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Former CIA/NSA Head: NSA Is "Infinitely" Weaker As a Result of Snowden's Leaks

fortfive Re:Boohoo (572 comments)

You know, if there was any reasonable evidence to suggest that NSA, CIA, or DHS practices had prevented any attacks, you might have a good point. What evidence there is seems to suggest, however, that "Intelligence" actions have made the world less pleasant for most people, including most people in the US.

The quotes around "intelligence" allude to the fact there are many actions taken by our government's intelligence arms that have little to do with gathering or understanding information. Instead, many of the actions are about maintaining secrecy while doing their best to shape the world.

As a US citizen, I do want the world shaped to my advantage. But according to my morals and observations, my best advantage is served when neighbors respect and appreciate me, not when they fear me.

about 7 months ago
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Nokia Design Guru Urges Apple To End Cable Chaos

fortfive Re:Oh, I totally agree... (791 comments)

I have insufficient information to conclude whether the lightning connector is 'technically' superior, but I have loads of experience that leads me to conclude it is vastly ergonomically superior, especially for aging eyes and arthritic fingers.

about 9 months ago
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Are Shuttered Gov't Sites Actually Saving Money?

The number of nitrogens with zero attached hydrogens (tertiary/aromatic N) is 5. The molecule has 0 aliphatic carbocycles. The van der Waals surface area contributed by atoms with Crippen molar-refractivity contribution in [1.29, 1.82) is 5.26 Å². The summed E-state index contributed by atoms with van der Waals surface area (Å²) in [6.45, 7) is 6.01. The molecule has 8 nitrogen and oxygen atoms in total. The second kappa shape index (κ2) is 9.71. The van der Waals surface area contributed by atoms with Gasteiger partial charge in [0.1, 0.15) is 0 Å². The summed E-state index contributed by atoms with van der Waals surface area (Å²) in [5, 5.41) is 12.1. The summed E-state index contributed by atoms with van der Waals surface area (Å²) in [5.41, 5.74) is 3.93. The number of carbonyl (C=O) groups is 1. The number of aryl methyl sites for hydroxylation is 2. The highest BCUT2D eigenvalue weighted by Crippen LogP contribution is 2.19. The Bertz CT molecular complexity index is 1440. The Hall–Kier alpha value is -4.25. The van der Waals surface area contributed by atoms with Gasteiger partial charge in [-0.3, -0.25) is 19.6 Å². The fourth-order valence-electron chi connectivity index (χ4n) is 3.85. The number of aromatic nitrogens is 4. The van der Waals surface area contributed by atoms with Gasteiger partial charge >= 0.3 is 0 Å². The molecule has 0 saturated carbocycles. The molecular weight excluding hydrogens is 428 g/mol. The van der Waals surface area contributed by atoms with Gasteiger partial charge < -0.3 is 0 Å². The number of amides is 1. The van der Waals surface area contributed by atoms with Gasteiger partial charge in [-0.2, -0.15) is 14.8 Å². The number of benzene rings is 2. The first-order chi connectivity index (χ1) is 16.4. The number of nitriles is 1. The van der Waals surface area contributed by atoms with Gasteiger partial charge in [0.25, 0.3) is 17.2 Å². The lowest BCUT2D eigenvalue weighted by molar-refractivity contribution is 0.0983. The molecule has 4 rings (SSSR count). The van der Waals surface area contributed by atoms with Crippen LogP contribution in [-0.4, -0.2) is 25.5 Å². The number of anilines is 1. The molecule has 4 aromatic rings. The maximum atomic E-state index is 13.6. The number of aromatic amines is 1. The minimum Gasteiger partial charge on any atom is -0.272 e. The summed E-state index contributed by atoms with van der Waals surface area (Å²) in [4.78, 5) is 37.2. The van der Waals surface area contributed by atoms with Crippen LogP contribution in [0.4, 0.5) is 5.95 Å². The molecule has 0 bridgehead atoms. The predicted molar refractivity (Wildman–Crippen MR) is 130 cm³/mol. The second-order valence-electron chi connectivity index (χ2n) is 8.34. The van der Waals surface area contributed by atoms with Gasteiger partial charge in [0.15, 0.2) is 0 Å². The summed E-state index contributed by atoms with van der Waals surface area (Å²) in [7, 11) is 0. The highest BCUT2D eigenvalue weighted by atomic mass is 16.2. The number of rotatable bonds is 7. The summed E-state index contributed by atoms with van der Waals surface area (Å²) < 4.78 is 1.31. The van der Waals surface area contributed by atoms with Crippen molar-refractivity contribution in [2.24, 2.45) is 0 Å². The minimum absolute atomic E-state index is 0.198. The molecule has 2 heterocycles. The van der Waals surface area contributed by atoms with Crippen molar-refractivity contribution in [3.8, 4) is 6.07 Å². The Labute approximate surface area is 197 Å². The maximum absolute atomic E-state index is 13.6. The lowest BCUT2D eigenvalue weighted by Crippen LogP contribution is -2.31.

fortfive Re:"Financial Sense" (668 comments)

Government owned lands are not public in the sense you suggest. They are a public "trust," which means the government holds the lands in trust for the benefit of the public (theoretically). This is to distinguish us from England, where the lands are owned by the crown, and has no legal incentive to provide any benefit from the lands to the public.

Just like other trust funds, the trustee controls and decides what produces the highest benefit, and is largely free to do just about anything, even screw it up, so long us the trust is managed in good faith.

I make no statement on the usefulness or fairness of this legal construction, I am merely pointing out how it works.

about 10 months ago

Submissions

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Cut and Paste Magic Reveals Secrets in Apple Infri

fortfive fortfive writes  |  more than 2 years ago

fortfive (1582005) writes "A redacted pdf opinion gave up its secrets with a little cut-and-paste effort. One person's opinion was that the redactions were merely the result of too much caution, but that sounds like damage control to me. Mostly, I think, this is a story about how big institutions can pretty easily be behind the times; also about how there are so many ways security can be weak. I wonder what the secret information was, anyway?"
Link to Original Source